The Porters didn’t want to disturb that view, or the grapes that grow there, so they built their winery into a cave beneath the vines. At the end of a dim, arched hallway lined with barrels, we entered an elegant private tasting chamber, where we sampled four reds, including what they call a Cave Dwellers Blend, paired perfectly with chocolate and cheese.
The next day, our guided “wine safari” with the company Laces and Limos had us cruising in that eco-friendly tuk-tuk to some “exclusive” vineyards just west of downtown Napa. We had met our driver, Millie Manaoat, outside the Archer Hotel — possibly the city’s hippest lodging, with a luxe and leathery lobby, a steakhouse and a rooftop bar.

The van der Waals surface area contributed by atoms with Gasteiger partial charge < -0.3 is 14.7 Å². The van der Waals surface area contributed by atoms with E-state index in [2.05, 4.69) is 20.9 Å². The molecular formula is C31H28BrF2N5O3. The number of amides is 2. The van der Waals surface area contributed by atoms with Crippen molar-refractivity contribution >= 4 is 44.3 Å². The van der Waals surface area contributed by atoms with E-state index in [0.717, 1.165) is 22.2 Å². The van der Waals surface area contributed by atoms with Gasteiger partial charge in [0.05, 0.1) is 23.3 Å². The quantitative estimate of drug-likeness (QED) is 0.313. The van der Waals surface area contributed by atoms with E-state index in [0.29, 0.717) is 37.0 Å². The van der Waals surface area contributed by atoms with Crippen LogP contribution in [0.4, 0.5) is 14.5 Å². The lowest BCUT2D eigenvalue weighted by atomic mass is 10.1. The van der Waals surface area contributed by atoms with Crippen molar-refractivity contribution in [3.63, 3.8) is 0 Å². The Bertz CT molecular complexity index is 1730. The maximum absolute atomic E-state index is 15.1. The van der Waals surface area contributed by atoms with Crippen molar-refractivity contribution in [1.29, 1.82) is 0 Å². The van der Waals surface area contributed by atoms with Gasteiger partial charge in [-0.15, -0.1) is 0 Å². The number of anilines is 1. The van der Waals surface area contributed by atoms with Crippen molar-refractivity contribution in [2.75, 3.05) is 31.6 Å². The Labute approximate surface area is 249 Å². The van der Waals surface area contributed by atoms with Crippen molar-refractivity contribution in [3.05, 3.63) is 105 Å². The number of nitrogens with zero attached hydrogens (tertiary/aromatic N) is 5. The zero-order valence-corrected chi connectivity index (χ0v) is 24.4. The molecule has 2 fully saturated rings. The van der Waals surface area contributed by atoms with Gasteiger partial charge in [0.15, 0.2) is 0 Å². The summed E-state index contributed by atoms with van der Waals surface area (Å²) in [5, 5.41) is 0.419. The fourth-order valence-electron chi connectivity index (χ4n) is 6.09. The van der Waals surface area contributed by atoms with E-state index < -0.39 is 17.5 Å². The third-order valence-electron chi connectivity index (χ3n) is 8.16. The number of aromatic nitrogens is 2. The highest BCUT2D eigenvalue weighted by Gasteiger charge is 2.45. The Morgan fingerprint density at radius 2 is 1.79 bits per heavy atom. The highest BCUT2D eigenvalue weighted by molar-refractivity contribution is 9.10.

My friends and I climbed into the three-wheeled vehicle stocked with nuts, pretzels and cans of bubbly, and we rolled down First Street, the central business neighborhood, toward Napa’s outskirts. Soon, Manaoat steered us to a working cattle ranch that allots about 10% of its steep hillsides to vines. The owner, who considers himself a cowboy more than a wine guy, traces his ancestry back to one of the earliest grape-growers in the region.
We sat down at a picnic table in the shadow of a 120-year-old barn, and sampled five wines, including a dangerously easy-drinking rosé and a smooth red blend with a picture of a bull on the label. That same magnificent bull moseyed up to a fence nearby and eyed us as we sipped his wine.
He turned out to be a friendly drinking companion, and I walked over to pet him at his pen. I took another sip. There’s probably a cardinal rule that you shouldn’t judge a wine by its label, but mine tasted even better after getting to know the bovine on the bottle.
I never thought I’d come to Wine Country to meet a bull. Add it to the list of unexpected delights in Napa.